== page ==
A 5-mm femoral defect in female but not in male rats leads to a reproducible atrophic non-union
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The objectives of this study were to (1) establish a reproducible atrophic non-union model in rats by creation of a segmental femoral bone defect that allows, (2) in-depth characterization of impaired healing, and (3) contrast its healing patterns to the normal course. Hypothesis was that a 5-mm bone defect in male rats would deviate from uneventful healing patterns and result in an atrophic non-union.
Materials and methods
A femoral osteotomy was performed in two groups of 12-week-old male rats (1 vs. 5 mm gap) stabilized with an external fixator. Bone healing in these models was evaluated by radiology, biomechanics, and histology at 6 or 8 weeks. The evaluation of the 5-mm group revealed in some cases a delayed rather than a non-union, and therefore, a group of female counterparts was included.
The creation of a 5-mm defect in female rats resulted in a reproducible atrophic non-union characterized by sealing of the medullary canal, lack of cartilage formation, and negligible mechanical properties of the callus. In both gap size models, the male subjects showed advanced healing compared to females.
Discussion and conclusion
This study showed that even under uneventful healing conditions in terms of age and bone defect size, there is a sex-specific advanced healing in male compared to female subjects. Contrary to our initial hypothesis, only the creation of a 5-mm segmental femoral defect in female rats led to a reproducible atrophic non-union. It has been shown that an atrophic non-union exhibits different healing patterns compared to uneventful healing. A total lack of endochondral bone formation, soft tissue prolapse into the defect, and bony closure of the medullary cavity have been shown to occur in the non-union model.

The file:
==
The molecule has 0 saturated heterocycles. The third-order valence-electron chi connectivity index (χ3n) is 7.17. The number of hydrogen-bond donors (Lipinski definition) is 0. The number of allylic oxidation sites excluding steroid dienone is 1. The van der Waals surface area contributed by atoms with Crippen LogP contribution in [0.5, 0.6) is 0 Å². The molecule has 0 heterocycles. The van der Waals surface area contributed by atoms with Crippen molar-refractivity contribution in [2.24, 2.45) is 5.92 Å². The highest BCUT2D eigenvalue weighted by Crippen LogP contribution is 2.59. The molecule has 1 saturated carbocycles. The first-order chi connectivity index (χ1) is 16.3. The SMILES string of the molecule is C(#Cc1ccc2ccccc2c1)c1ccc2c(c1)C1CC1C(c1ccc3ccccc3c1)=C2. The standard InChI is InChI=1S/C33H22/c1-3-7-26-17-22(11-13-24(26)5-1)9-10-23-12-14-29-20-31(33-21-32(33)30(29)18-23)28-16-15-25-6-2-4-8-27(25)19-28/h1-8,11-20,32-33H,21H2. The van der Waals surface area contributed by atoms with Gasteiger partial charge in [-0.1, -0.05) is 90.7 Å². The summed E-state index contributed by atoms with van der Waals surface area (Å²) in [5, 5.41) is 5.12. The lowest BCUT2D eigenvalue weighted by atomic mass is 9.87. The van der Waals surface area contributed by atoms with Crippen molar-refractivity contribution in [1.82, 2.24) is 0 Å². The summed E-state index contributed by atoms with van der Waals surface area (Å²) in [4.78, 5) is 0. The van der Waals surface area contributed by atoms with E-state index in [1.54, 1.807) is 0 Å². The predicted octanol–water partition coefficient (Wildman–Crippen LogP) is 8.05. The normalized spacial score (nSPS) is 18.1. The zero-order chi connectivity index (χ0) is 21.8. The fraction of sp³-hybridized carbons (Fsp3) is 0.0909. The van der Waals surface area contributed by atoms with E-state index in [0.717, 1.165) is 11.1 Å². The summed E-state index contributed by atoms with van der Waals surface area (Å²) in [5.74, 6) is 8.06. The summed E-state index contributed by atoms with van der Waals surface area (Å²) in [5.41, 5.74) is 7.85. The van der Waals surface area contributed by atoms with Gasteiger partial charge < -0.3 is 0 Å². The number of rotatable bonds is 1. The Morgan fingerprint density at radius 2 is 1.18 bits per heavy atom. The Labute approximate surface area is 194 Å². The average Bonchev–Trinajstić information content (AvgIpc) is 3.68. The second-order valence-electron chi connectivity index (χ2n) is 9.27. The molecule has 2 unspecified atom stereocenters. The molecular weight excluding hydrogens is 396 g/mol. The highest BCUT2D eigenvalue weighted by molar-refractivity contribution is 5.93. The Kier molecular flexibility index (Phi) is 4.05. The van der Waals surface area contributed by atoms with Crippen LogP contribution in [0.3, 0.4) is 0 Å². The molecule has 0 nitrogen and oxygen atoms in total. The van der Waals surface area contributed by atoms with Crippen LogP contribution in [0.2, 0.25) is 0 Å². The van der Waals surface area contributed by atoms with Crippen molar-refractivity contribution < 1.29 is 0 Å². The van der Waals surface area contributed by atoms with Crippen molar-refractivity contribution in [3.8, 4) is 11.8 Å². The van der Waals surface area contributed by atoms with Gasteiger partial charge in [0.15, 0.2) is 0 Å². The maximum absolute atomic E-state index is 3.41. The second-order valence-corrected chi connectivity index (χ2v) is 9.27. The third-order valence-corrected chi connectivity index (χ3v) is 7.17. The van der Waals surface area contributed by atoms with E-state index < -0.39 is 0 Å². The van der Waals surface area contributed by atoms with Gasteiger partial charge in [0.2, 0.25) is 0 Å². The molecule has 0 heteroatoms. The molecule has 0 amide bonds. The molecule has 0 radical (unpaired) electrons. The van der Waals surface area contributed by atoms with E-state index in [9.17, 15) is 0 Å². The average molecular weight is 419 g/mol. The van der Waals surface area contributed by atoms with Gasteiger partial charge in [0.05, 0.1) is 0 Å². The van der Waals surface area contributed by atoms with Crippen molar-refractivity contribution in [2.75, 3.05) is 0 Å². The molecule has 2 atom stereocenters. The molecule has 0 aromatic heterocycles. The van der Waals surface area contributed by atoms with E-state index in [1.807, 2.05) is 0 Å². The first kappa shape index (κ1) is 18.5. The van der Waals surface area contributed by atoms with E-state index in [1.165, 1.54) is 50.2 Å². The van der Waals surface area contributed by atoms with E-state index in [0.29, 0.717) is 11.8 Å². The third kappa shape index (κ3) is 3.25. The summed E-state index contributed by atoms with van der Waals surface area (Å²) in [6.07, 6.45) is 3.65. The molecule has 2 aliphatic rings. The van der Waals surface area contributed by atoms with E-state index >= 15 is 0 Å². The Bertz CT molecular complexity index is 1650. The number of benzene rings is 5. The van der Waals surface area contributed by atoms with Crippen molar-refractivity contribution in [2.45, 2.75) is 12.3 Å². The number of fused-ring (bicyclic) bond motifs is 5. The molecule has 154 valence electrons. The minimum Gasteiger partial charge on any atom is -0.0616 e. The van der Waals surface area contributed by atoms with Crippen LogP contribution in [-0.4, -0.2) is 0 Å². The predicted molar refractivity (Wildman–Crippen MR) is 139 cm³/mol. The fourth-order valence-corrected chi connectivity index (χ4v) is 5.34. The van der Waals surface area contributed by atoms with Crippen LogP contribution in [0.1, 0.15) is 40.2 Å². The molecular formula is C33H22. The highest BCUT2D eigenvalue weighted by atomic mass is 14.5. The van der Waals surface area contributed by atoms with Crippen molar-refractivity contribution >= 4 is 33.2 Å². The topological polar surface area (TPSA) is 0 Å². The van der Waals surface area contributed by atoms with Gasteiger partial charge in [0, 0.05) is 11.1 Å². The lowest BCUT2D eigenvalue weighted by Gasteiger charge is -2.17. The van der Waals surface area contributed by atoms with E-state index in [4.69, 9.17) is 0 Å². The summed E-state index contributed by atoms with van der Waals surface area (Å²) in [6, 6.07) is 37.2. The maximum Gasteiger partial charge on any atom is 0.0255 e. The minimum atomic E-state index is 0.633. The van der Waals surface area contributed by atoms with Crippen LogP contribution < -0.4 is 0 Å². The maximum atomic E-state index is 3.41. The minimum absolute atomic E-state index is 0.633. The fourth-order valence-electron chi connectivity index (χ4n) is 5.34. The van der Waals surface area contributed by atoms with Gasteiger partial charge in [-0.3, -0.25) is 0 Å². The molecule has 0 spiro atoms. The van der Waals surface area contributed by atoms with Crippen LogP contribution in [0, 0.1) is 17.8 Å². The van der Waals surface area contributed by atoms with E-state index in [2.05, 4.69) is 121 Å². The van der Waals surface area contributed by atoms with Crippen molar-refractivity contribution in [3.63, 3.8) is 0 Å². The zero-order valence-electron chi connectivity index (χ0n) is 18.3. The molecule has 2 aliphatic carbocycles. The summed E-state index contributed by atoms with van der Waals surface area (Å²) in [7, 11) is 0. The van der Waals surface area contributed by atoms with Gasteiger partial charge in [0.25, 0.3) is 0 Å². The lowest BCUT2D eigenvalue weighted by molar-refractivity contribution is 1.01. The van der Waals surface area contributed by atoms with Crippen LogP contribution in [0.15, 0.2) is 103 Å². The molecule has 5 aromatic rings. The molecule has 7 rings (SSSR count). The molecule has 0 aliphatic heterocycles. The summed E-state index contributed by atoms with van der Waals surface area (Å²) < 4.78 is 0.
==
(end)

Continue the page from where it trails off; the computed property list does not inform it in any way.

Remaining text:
KeywordsFemoral bone defect Rat animal model Non-union Sex Healing patterns
This study was supported by a grant of the German Research Foundation (DFG SFB 760) and partially by the Berlin-Brandenburg Center for Regenerative Therapies (BCRT). The authors would like to thank Mario Thiele, Camilla Bergmann, Nicole Lautenschläger, and Dag Wulsten for excellent technical assistance.
Conflict of interest
The authors declare that they have no conflict of interest.